Silicon Valley is disrupting television, turning up the pressure on old-school media companies that have been slow to keep up with shifting consumers trends, said Lorne Brown, the CEO of the ad tech firm Operative.

The battle between new media and traditional content companies is highlighted by Netflix's strong first-quarter earnings. The streaming service reported stronger-than-expected growth in customers in the U.S. and overseas.

The real story, said Brown in an interview on Cheddar, is that the streaming company's U.S. subscribers are "growing at a rate that no one thought was possible."

If Netflix ー or any of its digital rivals ー is going to overtake traditional media, Brown said it will have to overcome a number of structural obstacles.

The streaming service's strategy to pay up to $8 billion for new content in 2018 could pay off, but "it's a bet at the end of the day," said Brown.

Incumbent media companies such as Comcast, the largest broadcasting and cable television company in the world by revenue, and Viacom, which owns ad-supported cable networks including MTV, Nickelodeon, and Comedy Central, must adjust to meet the challenges from well-funded tech rivals.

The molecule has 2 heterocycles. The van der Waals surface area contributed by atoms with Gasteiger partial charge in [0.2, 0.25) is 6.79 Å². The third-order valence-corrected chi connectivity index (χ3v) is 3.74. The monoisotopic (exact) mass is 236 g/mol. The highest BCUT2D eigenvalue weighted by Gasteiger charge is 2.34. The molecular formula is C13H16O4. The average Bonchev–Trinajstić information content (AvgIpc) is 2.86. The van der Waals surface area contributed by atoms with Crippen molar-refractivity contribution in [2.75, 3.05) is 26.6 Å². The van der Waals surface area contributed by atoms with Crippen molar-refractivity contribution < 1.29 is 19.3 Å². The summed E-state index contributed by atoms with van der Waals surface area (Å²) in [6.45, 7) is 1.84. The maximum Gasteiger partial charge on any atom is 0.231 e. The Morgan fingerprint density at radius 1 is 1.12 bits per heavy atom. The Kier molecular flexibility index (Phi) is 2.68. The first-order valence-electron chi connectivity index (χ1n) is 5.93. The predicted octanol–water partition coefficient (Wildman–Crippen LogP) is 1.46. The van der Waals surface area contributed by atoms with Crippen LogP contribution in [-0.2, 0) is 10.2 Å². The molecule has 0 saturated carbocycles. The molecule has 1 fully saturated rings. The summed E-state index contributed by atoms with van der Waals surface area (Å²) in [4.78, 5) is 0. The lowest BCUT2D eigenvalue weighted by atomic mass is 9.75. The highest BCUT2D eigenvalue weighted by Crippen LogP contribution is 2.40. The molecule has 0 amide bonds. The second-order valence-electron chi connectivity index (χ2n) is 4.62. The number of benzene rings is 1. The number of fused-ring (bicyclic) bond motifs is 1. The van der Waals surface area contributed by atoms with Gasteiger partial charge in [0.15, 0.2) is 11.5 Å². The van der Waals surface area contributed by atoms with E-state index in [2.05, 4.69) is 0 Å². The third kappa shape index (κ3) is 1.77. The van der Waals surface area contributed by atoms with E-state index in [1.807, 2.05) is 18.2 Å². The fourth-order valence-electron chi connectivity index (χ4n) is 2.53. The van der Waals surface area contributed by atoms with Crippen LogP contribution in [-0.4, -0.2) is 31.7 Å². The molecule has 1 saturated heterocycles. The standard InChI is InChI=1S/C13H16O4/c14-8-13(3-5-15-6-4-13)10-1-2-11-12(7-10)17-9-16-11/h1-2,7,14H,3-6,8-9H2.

In some cases, however, the traditional media firms may find it beneficial to team up with big tech companies, said Brown. He called it “co-mingling."

The emergence of over the top (OTT) viewing options and the acceleration of cord-cutting has been a major concern for cable networks as advertisers trim their TV budgets.

TV ratings are declining, and Netflix and Amazon Prime are paying top dollar for the industry’s most well-known producers. If the trends continue, television advertising will continue to slide, shrinking revenue for traditional networks. As a result, TV's share of total U.S. media ad spending will slide from 33.9% in 2017 to 31.6% in 2018, according to the research firm eMarketer.

For full interview, click here.